Ucas tests training to aid admissions

July 15, 2005

Seventeen universities and colleges have signed up to trial a national training programme and qualification for admissions staff being developed by the Universities and Colleges Admissions Service.

The trial, which will take place next year, will focus on how to gather and assess evidence about candidates in the light of national policy.

Louise Aslett, manager of the Ucas continuing professional development outreach department, said: "Traditionally, staff receive training on the job by shadowing senior members of the team. The Ucas continuing professional development programme gives staff the opportunity to demonstrate their expertise and professionalism in an ever-changing environment. It will also act as currency when they seek promotion or a move to another institution."

Ucas has received financial support from the Higher Education Funding Council for England to carry out the trial, which is intended to help staff make informed and fair decisions about candidates and to help institutions "achieve their intake targets" - such as widening participation across the social classes.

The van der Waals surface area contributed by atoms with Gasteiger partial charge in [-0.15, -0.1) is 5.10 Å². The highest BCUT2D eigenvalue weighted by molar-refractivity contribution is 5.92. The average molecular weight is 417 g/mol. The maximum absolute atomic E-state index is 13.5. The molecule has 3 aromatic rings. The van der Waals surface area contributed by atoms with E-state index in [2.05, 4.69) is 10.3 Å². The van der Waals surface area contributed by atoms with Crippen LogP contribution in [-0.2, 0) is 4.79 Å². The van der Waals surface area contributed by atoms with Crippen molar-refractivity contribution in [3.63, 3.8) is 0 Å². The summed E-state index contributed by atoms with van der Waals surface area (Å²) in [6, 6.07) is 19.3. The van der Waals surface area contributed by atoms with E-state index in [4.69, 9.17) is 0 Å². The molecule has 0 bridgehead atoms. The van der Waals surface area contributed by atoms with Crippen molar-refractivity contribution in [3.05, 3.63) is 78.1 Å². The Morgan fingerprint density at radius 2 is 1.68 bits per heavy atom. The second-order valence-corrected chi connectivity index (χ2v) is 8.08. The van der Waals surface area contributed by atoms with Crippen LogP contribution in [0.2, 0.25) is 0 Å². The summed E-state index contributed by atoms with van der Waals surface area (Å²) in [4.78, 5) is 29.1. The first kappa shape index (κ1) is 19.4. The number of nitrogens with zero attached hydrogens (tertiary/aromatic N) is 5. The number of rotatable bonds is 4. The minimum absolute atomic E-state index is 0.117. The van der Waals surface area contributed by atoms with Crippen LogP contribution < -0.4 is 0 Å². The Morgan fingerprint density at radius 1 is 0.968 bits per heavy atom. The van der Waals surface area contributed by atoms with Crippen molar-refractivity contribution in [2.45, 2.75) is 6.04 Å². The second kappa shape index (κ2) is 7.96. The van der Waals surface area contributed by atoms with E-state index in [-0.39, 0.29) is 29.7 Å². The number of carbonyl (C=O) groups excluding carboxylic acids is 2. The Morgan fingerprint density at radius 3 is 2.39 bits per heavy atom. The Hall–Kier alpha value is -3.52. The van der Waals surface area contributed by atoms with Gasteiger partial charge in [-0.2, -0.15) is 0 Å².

The training programme being developed is made up of 26 units that cover different aspects of student recruitment.

The programme will include training in interviewing skills and "communicating with applicants" as well as information about the Race Relations Act, the Disability Discrimination Act and the Data Protection Act.

Part of the programme will also cover fraud detection, how to approach "work-based learning and candidates with non-traditional qualifications", and "raising awareness of children in care".

Ms Aslett said: "There may be particular priorities on which institutions would wish to concentrate. With this in mind, and to avoid reinventing the wheel, Ucas will be drawing on the expertise of institutions to support the development of a central directory of materials and services to underpin the CPD programme and qualification."

A Ucas working group - including representatives from a number of institutions, including the universities of Wolverhampton, Surrey, Exeter, Warwick, Bolton and Northumbria - has been discussing how to develop a training programme since 2002.

Twelve introductory workshops, involving 150 delegates, have so far taken place to explain how the programme will work.


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